It’s going to be our best year yet. It’s the 20th anniversary of arguably the greatest Roots album in Things Fall Apart. It’s H.E.R., it’s 21 Savage, Raphael Saadiq is going to do a special set with Questlove, which should be really, really cool, and City Girls, Ari Lennox, Blueface – it’s really such a great merging of the emerging acts, the acts of today with some of those historical legends, and the performances are going to speak for themselves.

Another Live Nation Urban event is the Washington, D.C., event Broccoli City (April 26-27 featuring Childish Gambino, Lil Wayne, Ella Mai, Teyana Taylor and many others). How did that go?
It was incredible. We had about 27,000-28,000 people there, this was our first year at FedEx Field, in the parking lot of the Redskins stadium. It was an amazing time, it’s Washington DC’s largest urban festival, and to see over 25,000 millennials there having a great time, particularly African-American millennials, it was something to behold. Broccoli City outside of the festival has its annual Broccoli Con that takes place two days prior, with speakers such as Tuma Basa who works at YouTube, Coach K Kevin Lee part of the management team at Quality Control, Ethiopia Habtemariam, senior VP at Universal Publishing and who runs Motown, having all these great people speaking to young people prior to the actual festival was just tremendous. We’re looking forward to growing that out a bit more, and continuing to grow Broccoli City.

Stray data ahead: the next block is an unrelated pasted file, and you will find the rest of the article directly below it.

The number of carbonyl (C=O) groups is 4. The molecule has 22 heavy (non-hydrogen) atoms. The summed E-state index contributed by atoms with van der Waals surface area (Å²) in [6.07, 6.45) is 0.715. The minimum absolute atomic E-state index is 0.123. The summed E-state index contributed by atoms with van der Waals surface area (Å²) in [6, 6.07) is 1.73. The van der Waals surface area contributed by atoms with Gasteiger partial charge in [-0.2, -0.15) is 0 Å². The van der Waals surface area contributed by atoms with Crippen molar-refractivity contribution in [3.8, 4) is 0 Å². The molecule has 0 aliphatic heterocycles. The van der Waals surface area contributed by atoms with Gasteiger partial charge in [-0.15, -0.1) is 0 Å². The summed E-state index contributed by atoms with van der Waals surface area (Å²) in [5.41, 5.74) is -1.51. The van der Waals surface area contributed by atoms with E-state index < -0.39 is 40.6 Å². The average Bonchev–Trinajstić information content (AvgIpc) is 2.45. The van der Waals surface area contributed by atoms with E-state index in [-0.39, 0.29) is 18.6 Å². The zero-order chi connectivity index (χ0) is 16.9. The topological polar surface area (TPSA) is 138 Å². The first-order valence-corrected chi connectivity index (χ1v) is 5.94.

Let’s hear more about some of your other endeavors.
On top of this, there’s the music business nonprofit, Destined to Achieve Successful Heights (DASH). I continue to serve as executive director, and in fact we’ve received a grant from the Grammy Music Education Coalition where I will be developing the music business curriculum that every high school in the school district of Philadelphia will be using by the 2020-21 school year. Besides that, I’m managing a new artist Brianna Cash from Philadelphia who’s signed to Interscope Records whose first single should be released in the next 60-90 days, so I’m excited about that. There’s always something going. I think the beauty of working for someone like Shawn is having that entrepreneurial spirit and giving me and others the freedom to pursue other opportunities that excite us and enthrall us and keep us on the path to success.